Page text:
Supercharger and Pulley Frequently Asked Questions
You will need to temporarily remove your supercharger drive belt from the crankshaft to the supercharger to do this. There is no other way.
Measure the diameter of the pulley where the belt runs, That is, at the top of the belt lands. Not the bottom of the vees, not the outer edges of the pulley where the lips are high to keep the belt from walking off. See picture below, and click on it to enlarge it.
A 6" caliper ($20) will do a nice job on the supercharger drive pulley, but the arms are too short to reach around most crankshaft pulleys.
A simple solution can be made with paper and a scissors. Cut a large letter "U" out of a piece of stiff paper. Try to slip it over the crank pulley where the belt runs. If it is too small, open it up with the scissors a little more and try again. When it just touches both sides of the pulley, you can measure the U with a standard ruler and know your crank pulley diameter.
You can also use this technique on the smaller supercharger drive pulley if you do not have a caliper.
Input your crankshaft and supercharger pulley diameters and your maximum RPM's into the impeller speed calculator below. Compensate for speed-shifting if you drive that way (read the paragraph on speed-shifting below).
Select your supercharger from the drop-down list OR input your internal step-up ratio directly if you know it.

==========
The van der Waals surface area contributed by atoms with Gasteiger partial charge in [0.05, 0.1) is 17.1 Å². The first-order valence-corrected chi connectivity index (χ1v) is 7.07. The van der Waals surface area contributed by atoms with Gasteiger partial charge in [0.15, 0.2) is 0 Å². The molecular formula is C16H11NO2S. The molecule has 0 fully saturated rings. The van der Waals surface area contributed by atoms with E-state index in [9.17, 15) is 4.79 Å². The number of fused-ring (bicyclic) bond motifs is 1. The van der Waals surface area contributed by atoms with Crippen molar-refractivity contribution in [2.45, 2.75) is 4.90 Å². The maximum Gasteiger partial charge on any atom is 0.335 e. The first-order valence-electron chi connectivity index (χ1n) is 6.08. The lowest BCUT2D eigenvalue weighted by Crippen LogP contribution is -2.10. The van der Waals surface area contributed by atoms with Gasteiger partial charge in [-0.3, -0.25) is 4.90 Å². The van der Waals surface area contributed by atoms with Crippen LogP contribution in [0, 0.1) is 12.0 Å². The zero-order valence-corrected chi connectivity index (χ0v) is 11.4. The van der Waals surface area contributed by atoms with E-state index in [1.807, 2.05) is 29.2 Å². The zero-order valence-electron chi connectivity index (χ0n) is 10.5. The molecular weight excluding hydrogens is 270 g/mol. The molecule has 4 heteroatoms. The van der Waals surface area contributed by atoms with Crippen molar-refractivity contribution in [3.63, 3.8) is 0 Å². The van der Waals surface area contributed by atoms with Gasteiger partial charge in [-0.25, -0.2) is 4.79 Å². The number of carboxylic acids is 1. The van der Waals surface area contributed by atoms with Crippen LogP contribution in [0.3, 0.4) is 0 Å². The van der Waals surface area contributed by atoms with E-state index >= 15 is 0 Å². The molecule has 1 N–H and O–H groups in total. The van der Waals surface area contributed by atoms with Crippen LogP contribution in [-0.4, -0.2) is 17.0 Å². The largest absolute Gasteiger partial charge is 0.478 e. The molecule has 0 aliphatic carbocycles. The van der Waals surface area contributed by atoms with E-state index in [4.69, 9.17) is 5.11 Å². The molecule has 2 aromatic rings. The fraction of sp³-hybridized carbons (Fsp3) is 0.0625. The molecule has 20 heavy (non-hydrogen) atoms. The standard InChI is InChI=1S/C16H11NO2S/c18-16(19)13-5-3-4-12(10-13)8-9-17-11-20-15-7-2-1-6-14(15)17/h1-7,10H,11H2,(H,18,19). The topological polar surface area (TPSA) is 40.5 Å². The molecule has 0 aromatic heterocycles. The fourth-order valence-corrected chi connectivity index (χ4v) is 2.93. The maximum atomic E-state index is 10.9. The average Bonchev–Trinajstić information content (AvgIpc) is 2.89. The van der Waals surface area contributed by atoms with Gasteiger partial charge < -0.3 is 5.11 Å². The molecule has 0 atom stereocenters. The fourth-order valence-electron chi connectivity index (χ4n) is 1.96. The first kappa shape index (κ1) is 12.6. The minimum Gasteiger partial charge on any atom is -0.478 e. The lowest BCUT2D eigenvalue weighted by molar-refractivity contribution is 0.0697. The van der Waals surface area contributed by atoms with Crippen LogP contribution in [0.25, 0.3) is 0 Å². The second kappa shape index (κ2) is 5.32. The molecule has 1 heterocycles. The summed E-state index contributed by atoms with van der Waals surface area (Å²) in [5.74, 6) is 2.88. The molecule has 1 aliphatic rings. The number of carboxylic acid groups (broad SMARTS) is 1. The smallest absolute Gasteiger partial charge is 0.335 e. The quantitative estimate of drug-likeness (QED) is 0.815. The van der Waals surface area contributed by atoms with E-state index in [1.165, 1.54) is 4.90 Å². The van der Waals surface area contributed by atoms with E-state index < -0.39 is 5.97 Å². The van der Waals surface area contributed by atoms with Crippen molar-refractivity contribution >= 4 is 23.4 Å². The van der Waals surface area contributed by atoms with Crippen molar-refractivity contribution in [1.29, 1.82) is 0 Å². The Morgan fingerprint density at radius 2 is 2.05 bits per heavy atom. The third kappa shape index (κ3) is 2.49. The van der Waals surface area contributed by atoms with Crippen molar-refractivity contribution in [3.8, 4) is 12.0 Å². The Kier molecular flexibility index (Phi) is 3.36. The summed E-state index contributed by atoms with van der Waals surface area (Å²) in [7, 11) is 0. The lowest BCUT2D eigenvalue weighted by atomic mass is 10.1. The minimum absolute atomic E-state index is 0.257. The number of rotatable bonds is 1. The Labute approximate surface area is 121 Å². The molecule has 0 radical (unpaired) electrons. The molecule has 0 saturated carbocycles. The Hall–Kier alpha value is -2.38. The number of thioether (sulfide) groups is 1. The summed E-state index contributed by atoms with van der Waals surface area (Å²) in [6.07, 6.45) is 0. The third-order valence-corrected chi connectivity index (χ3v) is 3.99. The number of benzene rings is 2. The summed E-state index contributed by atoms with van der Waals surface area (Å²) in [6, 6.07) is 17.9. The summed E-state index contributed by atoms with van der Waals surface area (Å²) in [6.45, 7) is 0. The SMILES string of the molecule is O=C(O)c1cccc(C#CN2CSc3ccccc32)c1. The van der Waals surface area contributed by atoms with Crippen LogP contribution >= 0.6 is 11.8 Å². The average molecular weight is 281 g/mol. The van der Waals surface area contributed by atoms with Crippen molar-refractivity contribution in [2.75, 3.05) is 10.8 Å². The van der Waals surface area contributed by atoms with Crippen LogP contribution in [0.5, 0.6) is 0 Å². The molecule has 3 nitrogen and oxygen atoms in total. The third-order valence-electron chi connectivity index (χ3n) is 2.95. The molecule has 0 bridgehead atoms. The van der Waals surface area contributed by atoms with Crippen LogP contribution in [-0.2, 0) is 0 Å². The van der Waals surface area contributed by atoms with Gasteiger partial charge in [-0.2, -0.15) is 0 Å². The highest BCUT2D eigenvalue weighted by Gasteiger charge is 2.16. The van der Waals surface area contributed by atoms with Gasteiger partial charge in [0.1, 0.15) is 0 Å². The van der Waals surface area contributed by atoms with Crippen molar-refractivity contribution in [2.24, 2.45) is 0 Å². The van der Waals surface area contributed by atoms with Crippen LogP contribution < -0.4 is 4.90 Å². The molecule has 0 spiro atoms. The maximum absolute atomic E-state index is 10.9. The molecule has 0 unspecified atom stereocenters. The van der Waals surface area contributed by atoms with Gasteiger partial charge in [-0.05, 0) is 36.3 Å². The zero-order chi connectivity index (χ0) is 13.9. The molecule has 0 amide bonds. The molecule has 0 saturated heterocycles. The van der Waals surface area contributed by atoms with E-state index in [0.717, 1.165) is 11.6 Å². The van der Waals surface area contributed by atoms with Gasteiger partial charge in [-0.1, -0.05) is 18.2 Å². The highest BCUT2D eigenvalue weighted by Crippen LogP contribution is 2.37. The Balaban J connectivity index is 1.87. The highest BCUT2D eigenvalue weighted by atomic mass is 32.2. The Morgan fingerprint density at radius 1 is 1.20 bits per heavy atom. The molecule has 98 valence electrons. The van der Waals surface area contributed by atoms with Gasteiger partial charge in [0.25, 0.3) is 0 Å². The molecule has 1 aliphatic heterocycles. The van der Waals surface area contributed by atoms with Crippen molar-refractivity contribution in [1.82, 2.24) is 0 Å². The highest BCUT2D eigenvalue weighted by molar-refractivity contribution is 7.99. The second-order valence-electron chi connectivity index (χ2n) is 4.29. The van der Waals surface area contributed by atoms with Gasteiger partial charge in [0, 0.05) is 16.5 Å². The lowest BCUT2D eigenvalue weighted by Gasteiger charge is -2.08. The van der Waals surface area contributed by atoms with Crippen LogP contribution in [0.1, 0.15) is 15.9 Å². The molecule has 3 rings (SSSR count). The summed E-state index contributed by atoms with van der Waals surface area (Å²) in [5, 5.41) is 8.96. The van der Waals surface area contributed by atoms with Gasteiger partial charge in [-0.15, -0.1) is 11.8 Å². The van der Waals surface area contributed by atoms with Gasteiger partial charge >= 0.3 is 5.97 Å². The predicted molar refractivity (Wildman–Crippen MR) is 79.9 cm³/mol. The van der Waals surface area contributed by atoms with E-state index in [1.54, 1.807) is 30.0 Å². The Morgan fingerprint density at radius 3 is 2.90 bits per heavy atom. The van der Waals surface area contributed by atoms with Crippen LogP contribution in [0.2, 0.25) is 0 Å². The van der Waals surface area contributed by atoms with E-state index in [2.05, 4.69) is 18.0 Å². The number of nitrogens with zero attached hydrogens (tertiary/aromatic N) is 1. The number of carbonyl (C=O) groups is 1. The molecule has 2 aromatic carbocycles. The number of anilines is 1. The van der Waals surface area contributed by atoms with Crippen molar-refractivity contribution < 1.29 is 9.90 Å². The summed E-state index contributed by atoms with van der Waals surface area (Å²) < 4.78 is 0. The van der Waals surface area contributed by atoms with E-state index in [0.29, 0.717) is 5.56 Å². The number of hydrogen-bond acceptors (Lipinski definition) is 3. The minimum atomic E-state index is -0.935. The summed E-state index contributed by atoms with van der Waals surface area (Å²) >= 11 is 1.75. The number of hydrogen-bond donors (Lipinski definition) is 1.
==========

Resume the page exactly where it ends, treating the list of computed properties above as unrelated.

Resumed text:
Press "Calculate" to see what your impeller RPM's will be. This information will help you select the right pulley size for your bearing life, or to bring your compressor map into line with your engine.
Impeller Speed Calculator
(Crank pulley size / Blower pulley size x step up ratio) x max rpm
Note: Vortech® impeller speeds can vary with the trim package. Consult the Vortech® website for more details.
Superchargers with internal drive belts cannot spin as fast as their gear-driven cousins. But, belt-driven superchargers have larger volutes and larger impellers, so they also do not need to spin as fast to be effective. They move more air (CFM) at lower impeller speeds.
How small of a pulley you can use on your BD-series blower depends on your shift point, whether you have an automatic or a manual transmission, and on the size of your crankshaft pulley.
Those BD (Belt Drive) series superchargers like to run the impellers at 36,000 RPM internally, and will accept intermittent peaks of 40,000 RPM. They have a 3-to-1 step-up ratio internally from the supercharger drive sprocket to the driven (impeller) sprocket.
EXAMPLE: A Powerdyne BD Supercharger is equipped with a 3" pulley and mounted on a motor that has a 6" crankshaft pulley. If that engine shows 6000 RPM on the tach, the supercharger drive pulley is spinning at twice that, or 12,000 RPM (because the 3" pulley turns 2 xs for each 1x of the 6"crank pulley). Within the Powerdyne, because the drive sprocket is spinning at 12,000 RPM, the driven sprocket (and the impeller attached to it) is spinning at 36,000 RPM.
Use our Impeller Speed calculator to select the right size pulley for your application.
Target 36,000 RPM at the Impeller if you want a long life from your Powerdyne and 40,000 RPM if you want more performance (and more frequent rebuilds). If using our high-speed bearings and belts, you can stretch this to 48,000 rpm.
A lot of people believe the boost gauge measures supercharger output. It doesn't.
The boost gauge measures pressure. Pressure is caused by a restriction to flow. The engine is that restriction to flow.